Table of Contents

Research Handbook on Environment, Health and the WTO

Research Handbook on Environment, Health and the WTO

Research Handbooks on the WTO series

Edited by Geert Van Calster and Denise Prévost

This Handbook provides state-of-the-art analysis by leading authors on the links between the international trade regime and health and environment concerns – concerns that make up an increasing proportion of WTO dispute settlement. Research Handbook on Environment, Health and the WTO surveys fields as diverse as climate change mitigation, non-communicable diseases, nanotechnology and public health care. The volume brings to the fore the debates and complexities surrounding these issues and their implications for the international trading system.

Chapter 6: Law and economics of the SPS Agreement: a critical perspective

Alessandra Arcuri

Subjects: environment, environmental law, law - academic, environmental law, health law, international economic law, trade law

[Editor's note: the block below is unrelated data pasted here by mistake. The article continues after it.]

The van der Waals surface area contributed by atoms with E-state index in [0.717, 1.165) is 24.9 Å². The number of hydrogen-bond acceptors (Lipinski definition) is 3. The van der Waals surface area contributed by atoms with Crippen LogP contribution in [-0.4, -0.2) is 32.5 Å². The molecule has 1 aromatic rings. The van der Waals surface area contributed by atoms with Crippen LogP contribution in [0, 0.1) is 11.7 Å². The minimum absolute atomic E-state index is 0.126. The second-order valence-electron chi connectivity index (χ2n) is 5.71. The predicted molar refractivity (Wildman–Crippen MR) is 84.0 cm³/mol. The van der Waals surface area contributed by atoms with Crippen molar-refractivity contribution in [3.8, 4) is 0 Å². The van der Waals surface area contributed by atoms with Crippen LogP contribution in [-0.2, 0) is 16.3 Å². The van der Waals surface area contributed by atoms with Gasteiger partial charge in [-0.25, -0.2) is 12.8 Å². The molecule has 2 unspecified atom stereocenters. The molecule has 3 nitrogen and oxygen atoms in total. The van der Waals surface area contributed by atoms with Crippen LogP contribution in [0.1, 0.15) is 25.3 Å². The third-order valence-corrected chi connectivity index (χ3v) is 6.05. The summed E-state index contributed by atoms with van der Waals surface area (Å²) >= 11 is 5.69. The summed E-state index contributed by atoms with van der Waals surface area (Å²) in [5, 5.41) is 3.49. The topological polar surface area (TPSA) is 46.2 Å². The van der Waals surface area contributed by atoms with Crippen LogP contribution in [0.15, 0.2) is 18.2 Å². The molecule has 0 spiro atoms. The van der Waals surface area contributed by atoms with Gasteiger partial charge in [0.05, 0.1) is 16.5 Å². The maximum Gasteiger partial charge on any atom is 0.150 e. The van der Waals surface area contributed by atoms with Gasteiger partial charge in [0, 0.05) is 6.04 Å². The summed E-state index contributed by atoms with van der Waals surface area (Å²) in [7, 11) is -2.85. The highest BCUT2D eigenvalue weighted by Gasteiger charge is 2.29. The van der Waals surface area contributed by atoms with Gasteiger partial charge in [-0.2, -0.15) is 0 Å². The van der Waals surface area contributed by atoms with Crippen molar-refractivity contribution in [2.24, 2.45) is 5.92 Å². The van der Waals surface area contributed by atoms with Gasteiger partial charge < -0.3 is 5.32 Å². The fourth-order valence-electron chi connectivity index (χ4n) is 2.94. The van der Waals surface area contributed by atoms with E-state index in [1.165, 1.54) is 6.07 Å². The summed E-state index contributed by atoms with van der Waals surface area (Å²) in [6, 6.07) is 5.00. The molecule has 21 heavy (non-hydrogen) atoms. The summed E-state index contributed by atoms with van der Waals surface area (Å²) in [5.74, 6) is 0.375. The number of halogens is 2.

In high-tech and globalized societies the realm of environment, health and safety regulation (hereinafter risk regulation) is unsurprisingly contentious. On one hand the development of new technologies lies at the very heart of contemporary economies; on the other hand citizens are becoming increasingly aware of the risks that these technologies entail. Some groups will profit from technology while other groups will likely bear the costs. The implementation of certain safety standards may be very costly for the industry, but at the same time the lack of such standards may cause outrage among citizens and widespread damage across society. This type of conflict commonly accompanies the decision-making process about risk within a jurisdiction. To add fuel to the fire, the process of economic globalization driven by the World Trade Organization (WTO) challenges the current differences in risk governance among jurisdictions. WTO Members, in fact, are bound by the obligations established by the Agreement on Sanitary and Phytosanitary Standards (SPS).

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